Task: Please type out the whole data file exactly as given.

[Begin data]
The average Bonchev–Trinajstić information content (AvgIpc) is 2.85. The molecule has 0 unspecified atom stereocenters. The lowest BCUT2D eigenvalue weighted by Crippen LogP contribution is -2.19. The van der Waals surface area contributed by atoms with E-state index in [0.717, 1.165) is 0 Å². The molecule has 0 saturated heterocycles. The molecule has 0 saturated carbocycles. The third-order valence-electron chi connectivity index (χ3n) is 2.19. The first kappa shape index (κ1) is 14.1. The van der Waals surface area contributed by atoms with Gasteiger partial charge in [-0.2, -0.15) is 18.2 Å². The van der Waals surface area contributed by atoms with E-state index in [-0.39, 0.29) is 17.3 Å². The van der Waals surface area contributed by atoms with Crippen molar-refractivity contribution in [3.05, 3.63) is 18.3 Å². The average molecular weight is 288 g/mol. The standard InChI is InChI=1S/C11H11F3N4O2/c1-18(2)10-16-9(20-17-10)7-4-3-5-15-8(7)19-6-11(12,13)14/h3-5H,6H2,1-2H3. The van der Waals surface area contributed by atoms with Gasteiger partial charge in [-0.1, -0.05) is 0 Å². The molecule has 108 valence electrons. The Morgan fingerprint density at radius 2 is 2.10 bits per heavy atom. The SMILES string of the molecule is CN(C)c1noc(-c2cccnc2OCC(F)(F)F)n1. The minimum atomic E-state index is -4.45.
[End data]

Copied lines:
The average Bonchev–Trinajstić information content (AvgIpc) is 2.85. The molecule has 0 unspecified atom stereocenters. The lowest BCUT2D eigenvalue weighted by Crippen LogP contribution is -2.19. The van der Waals surface area contributed by atoms with E-state index in [0.717, 1.165) is 0 Å². The molecule has 0 saturated heterocycles. The molecule has 0 saturated carbocycles. The third-order valence-electron chi connectivity index (χ3n) is 2.19. The first kappa shape index (κ1) is 14.1. The van der Waals surface area contributed by atoms with Gasteiger partial charge in [-0.2, -0.15) is 18.2 Å². The van der Waals surface area contributed by atoms with E-state index in [-0.39, 0.29) is 17.3 Å². The van der Waals surface area contributed by atoms with Crippen molar-refractivity contribution in [3.05, 3.63) is 18.3 Å². The average molecular weight is 288 g/mol. The standard InChI is InChI=1S/C11H11F3N4O2/c1-18(2)10-16-9(20-17-10)7-4-3-5-15-8(7)19-6-11(12,13)14/h3-5H,6H2,1-2H3. The van der Waals surface area contributed by atoms with Gasteiger partial charge in [-0.1, -0.05) is 0 Å². The molecule has 108 valence electrons. The Morgan fingerprint density at radius 2 is 2.10 bits per heavy atom. The SMILES string of the molecule is CN(C)c1noc(-c2cccnc2OCC(F)(F)F)n1. The minimum atomic E-state index is -4.45.